Reviews of later ports have been slightly less positive; its Xbox 360 release has scores of 78% and 79% at GameRankings and Metacritic, respectively. Some critics, such as Adam Ghiggino of PALGN, felt the game had been insufficiently upgraded for its re-releases; Whitehead of Eurogamer wished online co-op had been implemented. Provo of GameSpot and Thomas of IGN wished Sega had re-released the game and its successor together as Sonic 3 & Knuckles instead.
Mega ranked it the fifth best Genesis game ever in November 1994. In 2014, GamesRadar ranked Sonic 3 & Knuckles as the seventh best Genesis game; Jeremy Parish of US Gamer ranked the combined title eighth on a similar list in 2013.
The game served as the first appearance of Knuckles the Echidna, who would be featured prominently in future Sonic games. Issues 33 and 34 of Sonic the Comic and issue 13 of the Archie Sonic the Hedgehog comic consisted of their own comic adaptations of the game.
For Sonic's twentieth anniversary, Sega released Sonic Generations, a game that remade aspects of various past games from the franchise. The Nintendo 3DS version of the game features a remake of the game's final boss, "Big Arms". Additionally, a re-arranged version of the "Game Over" theme appeared in the game. A re-imagined version of the Hydrocity stage, along with the Blue Sphere bonus stage, appears in the 2017 game Sonic Mania.
- Thomas, Lucas M. (September 11, 2007). "Sonic the Hedgehog 3 Review". IGN. Retrieved December 31, 2014.
- Sonic the Hedgehog 3 (Genesis) instruction manual, pp. 8–9.
- Sonic the Hedgehog 3 (Genesis) instruction manual, pp. 16–17.
- Sonic Team (February 2, 1994). Sonic the Hedgehog 3. Sega.
- Sonic the Hedgehog 3 (Genesis) instruction manual, pp. 4–5.
- Sonic the Hedgehog 3 (Genesis) instruction manual, p. 10.
- Sonic the Hedgehog 3 (Genesis) instruction manual, pp. 12–13.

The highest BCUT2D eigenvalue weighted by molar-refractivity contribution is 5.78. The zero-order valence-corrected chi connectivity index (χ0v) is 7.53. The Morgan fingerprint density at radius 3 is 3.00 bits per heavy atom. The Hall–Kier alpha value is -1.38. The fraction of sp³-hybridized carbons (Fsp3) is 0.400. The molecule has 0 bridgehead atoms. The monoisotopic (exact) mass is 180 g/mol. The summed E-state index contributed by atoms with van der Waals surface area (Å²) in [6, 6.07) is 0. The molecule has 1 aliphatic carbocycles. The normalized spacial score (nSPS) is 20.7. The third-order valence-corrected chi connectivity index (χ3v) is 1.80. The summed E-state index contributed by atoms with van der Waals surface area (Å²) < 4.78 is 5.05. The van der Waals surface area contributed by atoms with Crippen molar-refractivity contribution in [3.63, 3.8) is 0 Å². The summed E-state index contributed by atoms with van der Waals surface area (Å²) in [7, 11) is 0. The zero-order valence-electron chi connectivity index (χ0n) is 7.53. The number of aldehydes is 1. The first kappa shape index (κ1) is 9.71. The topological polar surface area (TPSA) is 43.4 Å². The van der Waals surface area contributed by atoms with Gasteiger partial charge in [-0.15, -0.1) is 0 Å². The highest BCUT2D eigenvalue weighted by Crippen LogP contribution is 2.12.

- Ghiggino (June 28, 2009). "XBLA: Sonic the Hedgehog 3 Review". PALGN. Archived from the original on October 11, 2011. Retrieved January 3, 2015.
- Sonic the Hedgehog 3 (Genesis) instruction manual, pp. 14–15.
- Khan, Jahanzeb (April 2014). "20 Years Ago: Sonic 3 & Knuckles". Hardcore Gamer. Retrieved January 4, 2015.
- Sonic Team (1994). Sonic the Hedgehog 3. Genesis/Mega Drive. Sega. Scene: Ending sequence.
- Sonic the Hedgehog 3 (Genesis) instruction manual, pp. 18–19.
- Russell, Danny (October 20, 2014). "Coders behind official Sonic the Hedgehog remasters release Sonic 3 & Knuckles proof-of-concept". Pocket Gamer. Retrieved January 22, 2015.
- Newton, James. "Sonic 3 & Knuckles lock-on". Nintendo Life. Retrieved January 19, 2015.
- Sonic the Hedgehog 3 (Genesis) instruction manual, p. 4.
- Official Play Guide, pp. 6,8.
- Official Play Guide, pp. 9-79.
- Official Play Guide, pp. 80-93,96.
- Sonic & Knuckles (Mega Drive) instruction manual (PAL ed.). Sega. 1994. p. 5.
- Sonic Team (1994). Sonic & Knuckles. Genesis/Mega Drive. Sega. Scene: Main Menu.
- "Roger Hector: Director of STI Interviews". EmulationZone. October 2005. Retrieved January 22, 2015.
Once Naka & Yasuhara agreed on a general design approach, they drew up a schedule and started working
- Langshaw, Mark (February 8, 2014). "Sonic the Hedgehog 3 retrospective: Sega mascot's finest outing". Digital Spy. Retrieved January 22, 2015.
- Sonic the Hedgehog GameTap Retrospective Pt. 4/4. Archived from the original on July 25, 2015.
- Sonic & Knuckles (Genesis, UK) instruction manual, p. 4.
- "Sega's Yuji Naka Talks!". GameSpy. Retrieved December 31, 2014.
- Cite error: The named reference
gspot s3was invoked but never defined (see the help page).
- "Truth of Rumour (噂の真相) - Sonic the Hedgehog 3". Famitsu: 93. June 3, 1994.
- Caron, Frank (February 27, 2008). "Massive Sega ROM leak reveals secrets of older games". Ars Technica. Archived from the original on December 2, 2012. Retrieved June 15, 2017.
- "Sonic the Hedgehog 3". IGN. Retrieved January 22, 2015.
- "Sonic the Wonderman: I'm Too Sexy!". Sega Magazine (in German). EMAP: 94–95. February 1994.
- "1991 charts". Official Charts Company. Retrieved January 6, 2015.
- Carless, Simon (March 27, 2006). "Michael Jackson's Secret Sonic 3 Shame". GameSetWatch. Retrieved June 27, 2009.
- Jones, Cirocco. "Cirocco Jones discography". MusicPowers.com. Retrieved May 5, 2014.